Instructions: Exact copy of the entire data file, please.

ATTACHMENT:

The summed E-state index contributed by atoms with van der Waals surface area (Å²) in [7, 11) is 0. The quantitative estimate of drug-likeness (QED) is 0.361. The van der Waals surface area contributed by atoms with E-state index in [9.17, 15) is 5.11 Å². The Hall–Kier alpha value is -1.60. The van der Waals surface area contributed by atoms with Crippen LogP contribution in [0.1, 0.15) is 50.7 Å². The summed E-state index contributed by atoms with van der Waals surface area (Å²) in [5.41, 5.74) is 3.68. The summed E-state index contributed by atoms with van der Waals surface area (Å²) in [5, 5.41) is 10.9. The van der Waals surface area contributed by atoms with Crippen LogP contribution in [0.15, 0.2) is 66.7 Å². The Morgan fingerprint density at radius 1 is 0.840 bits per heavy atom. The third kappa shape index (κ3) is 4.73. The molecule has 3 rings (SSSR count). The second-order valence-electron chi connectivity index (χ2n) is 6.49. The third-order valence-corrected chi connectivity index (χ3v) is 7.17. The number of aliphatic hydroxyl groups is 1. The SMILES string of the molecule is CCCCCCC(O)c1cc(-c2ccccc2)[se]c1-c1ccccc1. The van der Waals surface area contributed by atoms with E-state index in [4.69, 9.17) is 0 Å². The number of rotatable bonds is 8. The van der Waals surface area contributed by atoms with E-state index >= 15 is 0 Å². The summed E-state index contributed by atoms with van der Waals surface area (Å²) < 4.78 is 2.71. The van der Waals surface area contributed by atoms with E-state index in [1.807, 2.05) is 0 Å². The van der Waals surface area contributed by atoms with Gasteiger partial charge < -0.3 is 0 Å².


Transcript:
The summed E-state index contributed by atoms with van der Waals surface area (Å²) in [7, 11) is 0. The quantitative estimate of drug-likeness (QED) is 0.361. The van der Waals surface area contributed by atoms with E-state index in [9.17, 15) is 5.11 Å². The Hall–Kier alpha value is -1.60. The van der Waals surface area contributed by atoms with Crippen LogP contribution in [0.1, 0.15) is 50.7 Å². The summed E-state index contributed by atoms with van der Waals surface area (Å²) in [5.41, 5.74) is 3.68. The summed E-state index contributed by atoms with van der Waals surface area (Å²) in [5, 5.41) is 10.9. The van der Waals surface area contributed by atoms with Crippen LogP contribution in [0.15, 0.2) is 66.7 Å². The Morgan fingerprint density at radius 1 is 0.840 bits per heavy atom. The third kappa shape index (κ3) is 4.73. The molecule has 3 rings (SSSR count). The second-order valence-electron chi connectivity index (χ2n) is 6.49. The third-order valence-corrected chi connectivity index (χ3v) is 7.17. The number of aliphatic hydroxyl groups is 1. The SMILES string of the molecule is CCCCCCC(O)c1cc(-c2ccccc2)[se]c1-c1ccccc1. The van der Waals surface area contributed by atoms with E-state index in [4.69, 9.17) is 0 Å². The number of rotatable bonds is 8. The van der Waals surface area contributed by atoms with E-state index >= 15 is 0 Å². The summed E-state index contributed by atoms with van der Waals surface area (Å²) < 4.78 is 2.71. The van der Waals surface area contributed by atoms with E-state index in [1.807, 2.05) is 0 Å². The van der Waals surface area contributed by atoms with Gasteiger partial charge < -0.3 is 0 Å².